Wednesday, May 21, 2008

Study: Atlanta a National Leader in Higher Education Growth

The Atlanta region is firmly established among the leading U.S. higher education centers in all measures of higher education. And in key rankings, Atlanta’s rate of growth leads other top higher ed centers in the nation and outpaces population growth in the region, according to two reports released today by the Atlanta Regional Council for Higher Education (ARCHE).

The Atlanta region ranks, among America’s 50 largest metro areas:
· 7th in college students enrolled (with 176,171 full-time-equivalent students)
· 3rd in African American students (47,548 full-time-equivalent students)
· 7th in degrees earned (35,802 at the bachelor's level or higher)
· In the top 10 for degrees earned across 14 academic fields studied
· 5th in university research (with $1.01 billion in higher ed research spending)

The reports analyze U.S. Department of Education data to rank the 50 largest metropolitan areas in the country by college students enrolled, degrees earned in 14 fields, and finance data such as higher ed research dollars. “Higher Education in America’s Metropolitan Areas” shows growth trends over the 17-year period 1989-2005 and is available online at www.AtlantaHigherEd.org/MetroAreas. “The Atlanta Region: National Leader in Higher Education” highlights Atlanta’s place in the rankings at www.AtlantaHigherEd.org/MetroAtlanta. Full methodology is also posted online.

In an analysis of the top eight “higher ed hubs” — metro areas whose colleges enrolled at least 100,000 students and awarded 15,000 degrees in 1989, the study’s benchmark year — ARCHE found:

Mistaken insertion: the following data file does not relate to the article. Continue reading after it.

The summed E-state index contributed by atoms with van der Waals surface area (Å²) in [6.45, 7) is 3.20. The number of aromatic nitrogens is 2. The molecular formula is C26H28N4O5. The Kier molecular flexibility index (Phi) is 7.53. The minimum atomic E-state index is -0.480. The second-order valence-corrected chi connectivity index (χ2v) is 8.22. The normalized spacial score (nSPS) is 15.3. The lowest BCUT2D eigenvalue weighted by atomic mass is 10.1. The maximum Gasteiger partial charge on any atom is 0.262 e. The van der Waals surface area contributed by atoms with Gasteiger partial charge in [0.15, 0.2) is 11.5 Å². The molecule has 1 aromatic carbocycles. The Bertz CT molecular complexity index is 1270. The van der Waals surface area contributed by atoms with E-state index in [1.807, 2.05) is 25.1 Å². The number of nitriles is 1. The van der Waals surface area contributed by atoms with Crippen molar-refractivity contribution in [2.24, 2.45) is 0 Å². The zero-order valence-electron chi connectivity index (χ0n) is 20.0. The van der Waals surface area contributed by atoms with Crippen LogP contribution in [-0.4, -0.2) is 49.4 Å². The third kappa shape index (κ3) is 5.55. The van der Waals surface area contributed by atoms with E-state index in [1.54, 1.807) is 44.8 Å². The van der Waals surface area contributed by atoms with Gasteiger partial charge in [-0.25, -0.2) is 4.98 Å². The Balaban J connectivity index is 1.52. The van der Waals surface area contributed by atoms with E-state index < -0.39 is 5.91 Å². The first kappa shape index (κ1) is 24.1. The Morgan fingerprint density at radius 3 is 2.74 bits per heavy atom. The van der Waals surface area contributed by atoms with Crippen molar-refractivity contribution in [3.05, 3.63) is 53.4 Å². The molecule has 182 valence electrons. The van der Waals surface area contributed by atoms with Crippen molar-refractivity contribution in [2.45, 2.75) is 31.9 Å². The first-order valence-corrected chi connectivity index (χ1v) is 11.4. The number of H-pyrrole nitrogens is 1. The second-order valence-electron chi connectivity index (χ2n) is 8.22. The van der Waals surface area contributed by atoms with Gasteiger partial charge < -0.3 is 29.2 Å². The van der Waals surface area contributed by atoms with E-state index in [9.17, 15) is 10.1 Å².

· student enrollment in the Atlanta region is growing at a faster rate than in any top U.S. higher ed center, up 62 percent since 1989.
· in degrees awarded, the Atlanta region’s growth rate was No. 2 among top higher ed centers, up 75 percent since 1989.

Atlanta’s leadership is not just a function of growing population: the 62 percent enrollment increase and 75 percent rise in degrees outpace the 55 percent growth in the metropolitan area’s population during the same 1989 to 2005 period.

Local colleges and universities also give the region a competitive edge in fields that support business growth. The Atlanta region saw the No. 1 increase among all metro areas in the number of degrees awarded in engineering, the No. 2 increase in bioscience degrees, No. 3 increase in computer science degrees, No. 4 increase in foreign language degrees, and No. 6 increase in business degrees. Atlanta higher ed also is an economic powerhouse, with $6 billion in direct spending, comparable to a Fortune 500 company.

ARCHE produced the report to give civic and business leaders – in metro Atlanta and around the nation – information they can use to leverage college and university resources in economic and community development.

“Only five U.S. metro areas topped $1 billion in higher education research spending, and Atlanta was one of them,” said Sam A. Williams, president of the Metro Atlanta Chamber of Commerce. “And our colleges are booming when it comes to grads in strategic fields like engineering, bioscience and foreign languages. That is a huge advantage for businesses here – and for those who might want to set up shop here.”

“Atlanta is known for its spirit of working together to move the region forward,” said ARCHE President Michael A. Gerber. “Our colleges and universities are national role models for working with regional leaders in promoting prosperity, educating a skilled workforce and improving quality of life.”

The Atlanta Regional Council for Higher Education brings together 19 of the Atlanta region’s public and private colleges and universities, including Clayton State University. Founded in 1938, ARCHE builds awareness of the size, scope, impact and value of higher education and helps its members share strengths through cooperative programs such as cross registration for courses and library sharing. Visit www.atlantahighered.org for information about ARCHE, its members and its research reports.

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